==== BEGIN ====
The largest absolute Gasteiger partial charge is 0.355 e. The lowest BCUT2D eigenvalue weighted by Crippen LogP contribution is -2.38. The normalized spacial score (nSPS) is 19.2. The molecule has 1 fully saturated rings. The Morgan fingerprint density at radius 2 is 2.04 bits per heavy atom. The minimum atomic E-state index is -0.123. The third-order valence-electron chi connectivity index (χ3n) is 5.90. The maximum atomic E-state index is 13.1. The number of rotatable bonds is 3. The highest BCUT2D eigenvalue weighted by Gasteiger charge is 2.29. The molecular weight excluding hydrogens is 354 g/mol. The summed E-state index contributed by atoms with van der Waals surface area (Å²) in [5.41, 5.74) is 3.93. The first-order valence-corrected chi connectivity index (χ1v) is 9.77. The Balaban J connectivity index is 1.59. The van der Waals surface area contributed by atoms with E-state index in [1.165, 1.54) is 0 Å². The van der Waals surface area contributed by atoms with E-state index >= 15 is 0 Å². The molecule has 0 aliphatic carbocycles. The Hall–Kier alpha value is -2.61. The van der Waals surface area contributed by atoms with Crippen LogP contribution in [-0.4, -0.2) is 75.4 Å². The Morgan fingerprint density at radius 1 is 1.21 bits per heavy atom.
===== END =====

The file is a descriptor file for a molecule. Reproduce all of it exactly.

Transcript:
The largest absolute Gasteiger partial charge is 0.355 e. The lowest BCUT2D eigenvalue weighted by Crippen LogP contribution is -2.38. The normalized spacial score (nSPS) is 19.2. The molecule has 1 fully saturated rings. The Morgan fingerprint density at radius 2 is 2.04 bits per heavy atom. The minimum atomic E-state index is -0.123. The third-order valence-electron chi connectivity index (χ3n) is 5.90. The maximum atomic E-state index is 13.1. The number of rotatable bonds is 3. The highest BCUT2D eigenvalue weighted by Gasteiger charge is 2.29. The molecular weight excluding hydrogens is 354 g/mol. The summed E-state index contributed by atoms with van der Waals surface area (Å²) in [5.41, 5.74) is 3.93. The first-order valence-corrected chi connectivity index (χ1v) is 9.77. The Balaban J connectivity index is 1.59. The van der Waals surface area contributed by atoms with E-state index in [1.165, 1.54) is 0 Å². The van der Waals surface area contributed by atoms with E-state index >= 15 is 0 Å². The molecule has 0 aliphatic carbocycles. The Hall–Kier alpha value is -2.61. The van der Waals surface area contributed by atoms with Crippen LogP contribution in [-0.4, -0.2) is 75.4 Å². The Morgan fingerprint density at radius 1 is 1.21 bits per heavy atom.